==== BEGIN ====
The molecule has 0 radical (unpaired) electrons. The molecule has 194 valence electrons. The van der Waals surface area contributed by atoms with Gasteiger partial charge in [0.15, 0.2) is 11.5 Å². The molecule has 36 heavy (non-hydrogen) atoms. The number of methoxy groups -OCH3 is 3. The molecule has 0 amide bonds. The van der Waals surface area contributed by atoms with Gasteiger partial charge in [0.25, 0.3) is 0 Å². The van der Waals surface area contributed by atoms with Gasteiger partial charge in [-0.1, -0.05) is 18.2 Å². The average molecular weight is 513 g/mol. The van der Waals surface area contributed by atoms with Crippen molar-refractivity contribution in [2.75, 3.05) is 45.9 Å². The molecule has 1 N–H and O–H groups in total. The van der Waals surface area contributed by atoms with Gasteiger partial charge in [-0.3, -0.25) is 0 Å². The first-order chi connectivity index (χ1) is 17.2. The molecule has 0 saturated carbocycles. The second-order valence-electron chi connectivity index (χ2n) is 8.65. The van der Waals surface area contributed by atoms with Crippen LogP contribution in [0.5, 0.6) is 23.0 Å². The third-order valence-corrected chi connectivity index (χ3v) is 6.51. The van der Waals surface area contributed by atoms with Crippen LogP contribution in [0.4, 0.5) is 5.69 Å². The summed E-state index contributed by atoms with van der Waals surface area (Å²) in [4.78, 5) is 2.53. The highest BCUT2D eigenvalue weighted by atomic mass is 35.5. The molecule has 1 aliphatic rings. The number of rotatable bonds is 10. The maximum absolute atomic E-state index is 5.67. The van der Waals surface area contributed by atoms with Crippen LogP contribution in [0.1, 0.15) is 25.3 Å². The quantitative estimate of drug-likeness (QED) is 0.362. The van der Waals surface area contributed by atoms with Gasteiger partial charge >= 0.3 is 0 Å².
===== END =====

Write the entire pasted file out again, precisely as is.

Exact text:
The molecule has 0 radical (unpaired) electrons. The molecule has 194 valence electrons. The van der Waals surface area contributed by atoms with Gasteiger partial charge in [0.15, 0.2) is 11.5 Å². The molecule has 36 heavy (non-hydrogen) atoms. The number of methoxy groups -OCH3 is 3. The molecule has 0 amide bonds. The van der Waals surface area contributed by atoms with Gasteiger partial charge in [0.25, 0.3) is 0 Å². The van der Waals surface area contributed by atoms with Gasteiger partial charge in [-0.1, -0.05) is 18.2 Å². The average molecular weight is 513 g/mol. The van der Waals surface area contributed by atoms with Crippen molar-refractivity contribution in [2.75, 3.05) is 45.9 Å². The molecule has 1 N–H and O–H groups in total. The van der Waals surface area contributed by atoms with Gasteiger partial charge in [-0.3, -0.25) is 0 Å². The first-order chi connectivity index (χ1) is 17.2. The molecule has 0 saturated carbocycles. The second-order valence-electron chi connectivity index (χ2n) is 8.65. The van der Waals surface area contributed by atoms with Crippen LogP contribution in [0.5, 0.6) is 23.0 Å². The third-order valence-corrected chi connectivity index (χ3v) is 6.51. The van der Waals surface area contributed by atoms with Crippen LogP contribution in [0.4, 0.5) is 5.69 Å². The summed E-state index contributed by atoms with van der Waals surface area (Å²) in [4.78, 5) is 2.53. The highest BCUT2D eigenvalue weighted by atomic mass is 35.5. The molecule has 1 aliphatic rings. The number of rotatable bonds is 10. The maximum absolute atomic E-state index is 5.67. The van der Waals surface area contributed by atoms with Crippen LogP contribution in [0.1, 0.15) is 25.3 Å². The quantitative estimate of drug-likeness (QED) is 0.362. The van der Waals surface area contributed by atoms with Gasteiger partial charge >= 0.3 is 0 Å².